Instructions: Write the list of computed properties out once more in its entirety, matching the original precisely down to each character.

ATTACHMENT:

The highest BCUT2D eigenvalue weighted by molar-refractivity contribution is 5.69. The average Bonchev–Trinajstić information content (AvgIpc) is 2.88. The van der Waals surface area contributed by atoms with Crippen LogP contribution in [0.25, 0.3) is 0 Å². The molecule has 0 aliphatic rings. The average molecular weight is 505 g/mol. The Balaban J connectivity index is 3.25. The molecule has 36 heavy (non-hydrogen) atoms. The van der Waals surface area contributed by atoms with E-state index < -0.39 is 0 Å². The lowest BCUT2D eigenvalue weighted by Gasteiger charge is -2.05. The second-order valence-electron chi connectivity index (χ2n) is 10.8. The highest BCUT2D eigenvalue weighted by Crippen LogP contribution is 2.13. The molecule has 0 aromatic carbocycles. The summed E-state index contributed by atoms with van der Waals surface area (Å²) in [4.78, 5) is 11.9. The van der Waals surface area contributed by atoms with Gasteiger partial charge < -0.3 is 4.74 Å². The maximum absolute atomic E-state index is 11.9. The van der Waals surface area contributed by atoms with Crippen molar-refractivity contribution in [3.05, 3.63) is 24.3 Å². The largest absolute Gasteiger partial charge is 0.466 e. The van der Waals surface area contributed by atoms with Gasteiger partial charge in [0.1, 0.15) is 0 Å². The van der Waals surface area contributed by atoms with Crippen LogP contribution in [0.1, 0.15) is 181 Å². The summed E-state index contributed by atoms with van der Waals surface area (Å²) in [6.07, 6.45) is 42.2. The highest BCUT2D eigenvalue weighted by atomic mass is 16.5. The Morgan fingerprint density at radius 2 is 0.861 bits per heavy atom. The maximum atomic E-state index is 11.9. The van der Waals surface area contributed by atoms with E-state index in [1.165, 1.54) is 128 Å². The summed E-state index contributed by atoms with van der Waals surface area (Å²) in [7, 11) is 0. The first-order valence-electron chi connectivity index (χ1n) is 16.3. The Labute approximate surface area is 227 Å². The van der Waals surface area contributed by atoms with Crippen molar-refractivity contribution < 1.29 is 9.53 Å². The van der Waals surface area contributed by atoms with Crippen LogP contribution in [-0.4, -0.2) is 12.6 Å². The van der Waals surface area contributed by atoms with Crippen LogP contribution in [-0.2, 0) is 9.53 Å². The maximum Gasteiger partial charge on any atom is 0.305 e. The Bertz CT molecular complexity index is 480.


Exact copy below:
The highest BCUT2D eigenvalue weighted by molar-refractivity contribution is 5.69. The average Bonchev–Trinajstić information content (AvgIpc) is 2.88. The van der Waals surface area contributed by atoms with Crippen LogP contribution in [0.25, 0.3) is 0 Å². The molecule has 0 aliphatic rings. The average molecular weight is 505 g/mol. The Balaban J connectivity index is 3.25. The molecule has 36 heavy (non-hydrogen) atoms. The van der Waals surface area contributed by atoms with E-state index < -0.39 is 0 Å². The lowest BCUT2D eigenvalue weighted by Gasteiger charge is -2.05. The second-order valence-electron chi connectivity index (χ2n) is 10.8. The highest BCUT2D eigenvalue weighted by Crippen LogP contribution is 2.13. The molecule has 0 aromatic carbocycles. The summed E-state index contributed by atoms with van der Waals surface area (Å²) in [4.78, 5) is 11.9. The van der Waals surface area contributed by atoms with Gasteiger partial charge < -0.3 is 4.74 Å². The maximum absolute atomic E-state index is 11.9. The van der Waals surface area contributed by atoms with Crippen molar-refractivity contribution in [3.05, 3.63) is 24.3 Å². The largest absolute Gasteiger partial charge is 0.466 e. The van der Waals surface area contributed by atoms with Gasteiger partial charge in [0.1, 0.15) is 0 Å². The van der Waals surface area contributed by atoms with Crippen LogP contribution in [0.1, 0.15) is 181 Å². The summed E-state index contributed by atoms with van der Waals surface area (Å²) in [6.07, 6.45) is 42.2. The highest BCUT2D eigenvalue weighted by atomic mass is 16.5. The Morgan fingerprint density at radius 2 is 0.861 bits per heavy atom. The maximum atomic E-state index is 11.9. The van der Waals surface area contributed by atoms with E-state index in [1.165, 1.54) is 128 Å². The summed E-state index contributed by atoms with van der Waals surface area (Å²) in [7, 11) is 0. The first-order valence-electron chi connectivity index (χ1n) is 16.3. The Labute approximate surface area is 227 Å². The van der Waals surface area contributed by atoms with Crippen molar-refractivity contribution < 1.29 is 9.53 Å². The van der Waals surface area contributed by atoms with Crippen LogP contribution in [-0.4, -0.2) is 12.6 Å². The van der Waals surface area contributed by atoms with Crippen LogP contribution in [-0.2, 0) is 9.53 Å². The maximum Gasteiger partial charge on any atom is 0.305 e. The Bertz CT molecular complexity index is 480.